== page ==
ISLE OF WIGHT MARATHON 2020
So running races/events during 2020 has definitely been a bit of a challenge right?
That was the same case for me, with having 3 marathons cancelled/postponed this year. The first weekend of October, my goal was to run a marathon, and with a few more changes, I scoured the internet to find myself an event in the UK that I was going to be able to run. I stumbled across the 64th Isle of Wight marathon, and knew immediately that I wanted to sign up.
Clear, concise instructions and with immense detail regarding the COVID restrictions. I knew this was going to be a smaller event (I tend to come last/at the back at smaller events because of my pace), but I wanted to see what the Isle of Wight had to offer.
Adult Affiliated £21.00, Adult Unaffiliated £24.00, 11:30am on Sunday 4th October.
The Isle of Wight Marathon is celebrating the 64th running of this historic race. It has been run continuously since 1957, making it the longest running (and one of the first to be held) in the U.K.
A course that has been used since 2013, takes runners on one lap of the west side of the island. This route is majority on the roads, with one small part on a nature reserve track. The undulating route takes you from Cowes to Yarmouth and back around.
In the lead up to the event, the information received was very thought out. At no point in the lead up did I feel like I wasn’t sure how the event was going to work. There was plenty of communication via emails and on the facebook event page which broke down exactly how the event was going to be structured.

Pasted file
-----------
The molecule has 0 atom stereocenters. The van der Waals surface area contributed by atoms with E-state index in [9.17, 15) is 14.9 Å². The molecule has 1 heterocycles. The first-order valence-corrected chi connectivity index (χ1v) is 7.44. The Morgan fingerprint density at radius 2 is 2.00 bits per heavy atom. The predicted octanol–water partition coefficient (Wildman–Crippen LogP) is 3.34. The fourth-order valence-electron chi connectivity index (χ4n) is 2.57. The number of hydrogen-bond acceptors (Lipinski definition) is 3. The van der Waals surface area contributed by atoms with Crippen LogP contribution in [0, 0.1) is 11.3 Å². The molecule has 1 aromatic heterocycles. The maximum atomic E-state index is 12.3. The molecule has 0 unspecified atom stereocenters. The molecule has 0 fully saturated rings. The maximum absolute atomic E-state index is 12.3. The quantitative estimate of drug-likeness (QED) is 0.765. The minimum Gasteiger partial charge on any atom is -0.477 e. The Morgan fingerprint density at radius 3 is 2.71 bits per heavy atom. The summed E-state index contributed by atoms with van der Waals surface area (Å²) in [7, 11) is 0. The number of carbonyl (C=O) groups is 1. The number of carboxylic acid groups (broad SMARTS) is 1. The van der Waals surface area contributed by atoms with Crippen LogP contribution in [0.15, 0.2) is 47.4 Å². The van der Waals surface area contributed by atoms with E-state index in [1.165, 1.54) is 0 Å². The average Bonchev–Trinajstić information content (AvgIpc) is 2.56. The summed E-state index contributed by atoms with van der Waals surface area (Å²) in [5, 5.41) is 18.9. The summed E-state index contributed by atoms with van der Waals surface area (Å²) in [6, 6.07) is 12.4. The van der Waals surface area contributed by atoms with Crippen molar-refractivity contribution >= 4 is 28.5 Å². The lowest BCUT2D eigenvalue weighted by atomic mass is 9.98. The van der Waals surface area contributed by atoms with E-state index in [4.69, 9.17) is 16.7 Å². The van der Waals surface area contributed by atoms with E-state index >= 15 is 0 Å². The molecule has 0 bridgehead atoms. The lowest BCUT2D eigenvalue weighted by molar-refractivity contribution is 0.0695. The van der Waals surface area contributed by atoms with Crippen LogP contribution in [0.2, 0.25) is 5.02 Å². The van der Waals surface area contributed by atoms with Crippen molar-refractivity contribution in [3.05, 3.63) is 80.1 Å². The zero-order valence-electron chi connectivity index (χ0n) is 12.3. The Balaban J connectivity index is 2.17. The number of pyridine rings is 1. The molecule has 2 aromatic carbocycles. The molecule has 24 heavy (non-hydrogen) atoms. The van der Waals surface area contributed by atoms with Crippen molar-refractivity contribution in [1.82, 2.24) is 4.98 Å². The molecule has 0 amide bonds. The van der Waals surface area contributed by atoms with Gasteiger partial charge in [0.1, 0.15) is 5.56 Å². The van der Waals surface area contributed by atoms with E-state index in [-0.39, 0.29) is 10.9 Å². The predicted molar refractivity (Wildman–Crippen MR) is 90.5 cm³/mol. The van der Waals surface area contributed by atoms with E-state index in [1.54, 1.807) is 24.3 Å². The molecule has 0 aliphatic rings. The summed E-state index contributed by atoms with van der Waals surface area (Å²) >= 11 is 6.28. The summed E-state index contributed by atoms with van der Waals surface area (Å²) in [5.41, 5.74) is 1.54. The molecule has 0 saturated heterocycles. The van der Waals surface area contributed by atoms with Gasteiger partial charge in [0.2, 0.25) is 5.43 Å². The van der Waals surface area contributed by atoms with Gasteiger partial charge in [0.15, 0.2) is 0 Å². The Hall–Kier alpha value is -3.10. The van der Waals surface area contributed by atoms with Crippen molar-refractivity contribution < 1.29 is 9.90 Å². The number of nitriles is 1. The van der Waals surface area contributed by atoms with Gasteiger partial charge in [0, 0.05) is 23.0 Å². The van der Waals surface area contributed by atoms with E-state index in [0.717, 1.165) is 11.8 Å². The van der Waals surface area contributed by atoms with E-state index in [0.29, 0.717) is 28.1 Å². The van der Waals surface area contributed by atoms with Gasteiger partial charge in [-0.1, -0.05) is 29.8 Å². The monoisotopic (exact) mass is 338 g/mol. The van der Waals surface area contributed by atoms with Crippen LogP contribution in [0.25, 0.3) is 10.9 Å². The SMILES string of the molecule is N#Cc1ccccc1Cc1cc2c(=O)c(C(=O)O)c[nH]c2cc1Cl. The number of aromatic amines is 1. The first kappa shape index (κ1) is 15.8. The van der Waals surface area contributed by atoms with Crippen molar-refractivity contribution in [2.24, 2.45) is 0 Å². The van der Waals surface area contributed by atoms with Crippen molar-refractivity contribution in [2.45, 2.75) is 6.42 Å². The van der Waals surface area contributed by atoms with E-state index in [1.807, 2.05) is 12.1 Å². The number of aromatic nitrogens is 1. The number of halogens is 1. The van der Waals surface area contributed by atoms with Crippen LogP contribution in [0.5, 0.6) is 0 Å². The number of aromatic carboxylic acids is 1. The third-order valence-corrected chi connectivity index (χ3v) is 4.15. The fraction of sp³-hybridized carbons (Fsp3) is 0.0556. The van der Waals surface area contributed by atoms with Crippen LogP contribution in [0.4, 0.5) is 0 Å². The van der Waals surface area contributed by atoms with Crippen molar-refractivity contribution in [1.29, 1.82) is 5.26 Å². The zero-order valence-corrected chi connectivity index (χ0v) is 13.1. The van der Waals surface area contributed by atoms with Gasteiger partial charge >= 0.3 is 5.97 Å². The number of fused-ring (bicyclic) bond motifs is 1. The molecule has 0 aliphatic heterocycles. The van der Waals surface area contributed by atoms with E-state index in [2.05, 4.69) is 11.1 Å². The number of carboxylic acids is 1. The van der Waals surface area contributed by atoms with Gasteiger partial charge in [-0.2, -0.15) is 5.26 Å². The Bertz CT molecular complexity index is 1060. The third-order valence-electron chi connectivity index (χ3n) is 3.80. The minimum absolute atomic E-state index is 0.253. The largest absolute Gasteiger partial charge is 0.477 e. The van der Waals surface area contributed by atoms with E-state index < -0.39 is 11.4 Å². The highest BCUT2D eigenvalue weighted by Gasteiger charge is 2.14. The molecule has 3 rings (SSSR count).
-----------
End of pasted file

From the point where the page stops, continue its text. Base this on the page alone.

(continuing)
Here are some of the following restrictions that were put in place for the event. I am highlighting these so other races take note, and see the effort the organisers of this event put in to putting on the marathon:
-Only the number and chip were posted prior to the event. Race instructions and rules were emailed prior to the event
-There were eight drinks stations (sealed bottled water provided) at approximately 3 Mile intervals. There was NO sponge stations and NO Special Drinks facility. These water stations were manned but runners had to pick up the bottle and either dispose of 200m down the road or carry to the next station.
-The venue was used, but essentially no indoor usage, no baggage drop, no place for spectators in the venue, and no changing facilities.
-There was 4 porta-loos on the field cleaned regularly
-There were no race presentations
-The start used a socially distanced grid that was seeded by expected finish time. It was split into row, line and number.
-Runners were asked to leave as soon as possible after they finish.
-Steadier runners were sent off at 11:00am, in order to reduce time on the course, where they would be caught between 3-5 miles.
The event took place on Sunday 4th October, and unfortunately for us, there was a huge storm. The weather honestly couldn’t have been any worse for running a marathon – but us marathon runners do crazy things for the medal.
The 11:00am runners huddled under the tiny bit of shelter we could find just trying to hide away from the rain and wind. A few of the runners were also running their London Marathon entry as well on this event. They called us to get in the start pen. Runners were lined up/spaced out according to the numbers and rows that they had been assigned. It was a staggered start, setting off runners every few seconds.
The route was fairly simple to follow, but it is always a good idea to check out the route before. As it is a smaller event, there is less runners to follow. Each mile was marked throughout the route, and there were marshals on the important sections, including road crossings or any turn off points. It never felt confusing, or like I was going to get lost at any point during this race.
The route followed the quiet roads from Cowes into Yarmouth for the first half, leaving the runners to be battered by the elements, splashing of cars, and general mileage.